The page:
Mac Helpers

Matsushita Morph

Recruiting: Plastics

Recruiting: Retail

Contracts Awarded


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These Life in the Fast Lane articles by Melinda Sherwood and Barbara Fox were published in U.S. 1 Newspaper on July


1999. All rights reserved.

The Company Store: Commerce Enablement Services

When it comes to E-commerce, better try before you

buy, says Thomas Fitzgerald, founder of Commerce Enablement Services

in Kendall Park. Fitzgerald, who helped build Chase Manhattan Bank’s

first Internet payment service, has E-commerce solutions for such

clients as Peterson’s Publishing, Caldor, and Symbol Technologies,

but he also targets small businesses.

"E-commerce is widely touted as requiring at least a million dollars

a year to be done effectively," says Fitzgerald. But before stepping

up to such a commitment, "a small business has every right and

obligation to test the waters." He has just launched an online

store that any business, retail or otherwise, can put on its web page.

Fitzgerald received a BS in finance from Fairfield University, Class

of 1992, and spent five years at Chase Manhattan Bank, where he worked

on the company’s electronic corporate payment services and eventually

gravitated toward business development. He founded the firm in the

spring of 1998 and moved the seven-person firm to Allston Road earlier

this year.

The online store is a turnkey business. "All we need is the logo,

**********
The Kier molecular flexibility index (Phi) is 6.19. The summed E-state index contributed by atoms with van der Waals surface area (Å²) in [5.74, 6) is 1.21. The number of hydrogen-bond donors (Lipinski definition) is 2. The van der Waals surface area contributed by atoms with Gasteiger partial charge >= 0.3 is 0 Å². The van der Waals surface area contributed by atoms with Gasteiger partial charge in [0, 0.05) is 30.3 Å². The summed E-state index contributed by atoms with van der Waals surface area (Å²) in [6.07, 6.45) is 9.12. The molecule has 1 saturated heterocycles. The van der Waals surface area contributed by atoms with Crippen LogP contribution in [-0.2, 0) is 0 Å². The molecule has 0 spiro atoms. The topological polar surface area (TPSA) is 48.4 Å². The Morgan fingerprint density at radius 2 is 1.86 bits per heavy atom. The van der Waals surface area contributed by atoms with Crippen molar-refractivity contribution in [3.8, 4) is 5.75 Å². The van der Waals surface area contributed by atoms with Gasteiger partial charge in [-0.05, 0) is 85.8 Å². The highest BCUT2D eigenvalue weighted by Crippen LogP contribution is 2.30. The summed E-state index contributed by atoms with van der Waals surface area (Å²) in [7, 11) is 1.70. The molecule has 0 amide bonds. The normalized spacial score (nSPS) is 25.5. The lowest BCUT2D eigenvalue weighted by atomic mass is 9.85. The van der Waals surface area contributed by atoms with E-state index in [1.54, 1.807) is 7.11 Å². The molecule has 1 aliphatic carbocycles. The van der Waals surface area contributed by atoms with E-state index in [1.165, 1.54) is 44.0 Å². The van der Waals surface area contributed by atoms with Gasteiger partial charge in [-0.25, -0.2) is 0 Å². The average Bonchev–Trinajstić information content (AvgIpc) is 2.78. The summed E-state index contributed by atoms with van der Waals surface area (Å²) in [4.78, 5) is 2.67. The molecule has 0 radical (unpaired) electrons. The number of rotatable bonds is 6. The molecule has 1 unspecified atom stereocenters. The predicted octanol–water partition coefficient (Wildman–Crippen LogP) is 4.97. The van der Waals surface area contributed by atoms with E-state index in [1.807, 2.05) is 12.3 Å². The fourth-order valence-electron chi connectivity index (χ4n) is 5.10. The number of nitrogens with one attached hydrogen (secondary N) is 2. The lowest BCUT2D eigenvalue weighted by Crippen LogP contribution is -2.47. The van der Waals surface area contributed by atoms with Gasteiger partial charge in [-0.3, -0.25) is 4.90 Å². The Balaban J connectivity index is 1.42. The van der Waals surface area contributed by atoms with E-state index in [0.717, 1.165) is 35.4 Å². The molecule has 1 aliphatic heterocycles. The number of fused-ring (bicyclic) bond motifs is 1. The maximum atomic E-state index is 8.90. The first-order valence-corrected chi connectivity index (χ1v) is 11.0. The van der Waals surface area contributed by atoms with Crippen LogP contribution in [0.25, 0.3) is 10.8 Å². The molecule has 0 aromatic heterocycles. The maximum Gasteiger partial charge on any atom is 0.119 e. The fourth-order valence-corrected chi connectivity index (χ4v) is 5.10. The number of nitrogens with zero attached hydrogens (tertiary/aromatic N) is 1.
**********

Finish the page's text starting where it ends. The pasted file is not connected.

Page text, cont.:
and CES provides the fulfillment solutions," says Mike Rondelli,

marketing manager. If you make widgets, for instance, you put up a

notice on your website that purchasing managers can obtain a free

widget-logoed T-shirt. CES takes your logo, gets T-shirts made, logs

in the orders, sends out the T-shirts, and — perhaps most important

— gives you a summary of the client information collected.

Don’t think you will be making money with this web endeavor. "The

goal of this is purely as a promotional item, not as a revenue generating

stream for the client company. To use it as a revenue generating stream

would require a different business plan," says Rondelli. "No

one else is doing what we are doing," he adds. "We take your

logo and you choose the apparel item."

In other words, you will be giving away promotional items in exchange

for potentially valuable information. Rondelli does not disclose CES’s

fulfillment partner nor the transaction protocol.

Fitzgerald wants both big companies and emerging start-ups as clients.

"Start-ups tend to be small but they’re well funded and their

primary focus is E-commerce," he says. "Sometimes they’re

trying to do something that’s kind of out of the box." These are

the small clients he wants, not those that buy shrink-wrapped packages.

"The $50 product is not our market, but for someone making the

serious investment, we provide services that go beyond that."

Large clients, on the other hand, work with the company for a longer

period of time to customize their solutions. "It’s more value-added

to the company," he says. For Peterson’s, CES put together a commerce-enabled

online catalog for buying books. For the now bankrupt Caldor, CES

created an online print circular, not just with scanned images, but

interactive, so the viewer could pull up sizes and descriptions. "We

got them into and through the holiday season," says Rondelli.

CES is also branching out into consulting. The director of the consultant

side of the business, Rupert Bader, previously worked for Towers Perrin

and KPMG.

"If you already have a website, that’s great," says Rondelli.

"It’s a good start. But think again: Who is supposed to look at

this page? How are they supposed to access it? Is it supported by

your other marketing campaigns — print, radio, catalog, and your

business card?"

Commerce Enablement Services, 5 Allston Road, Kendall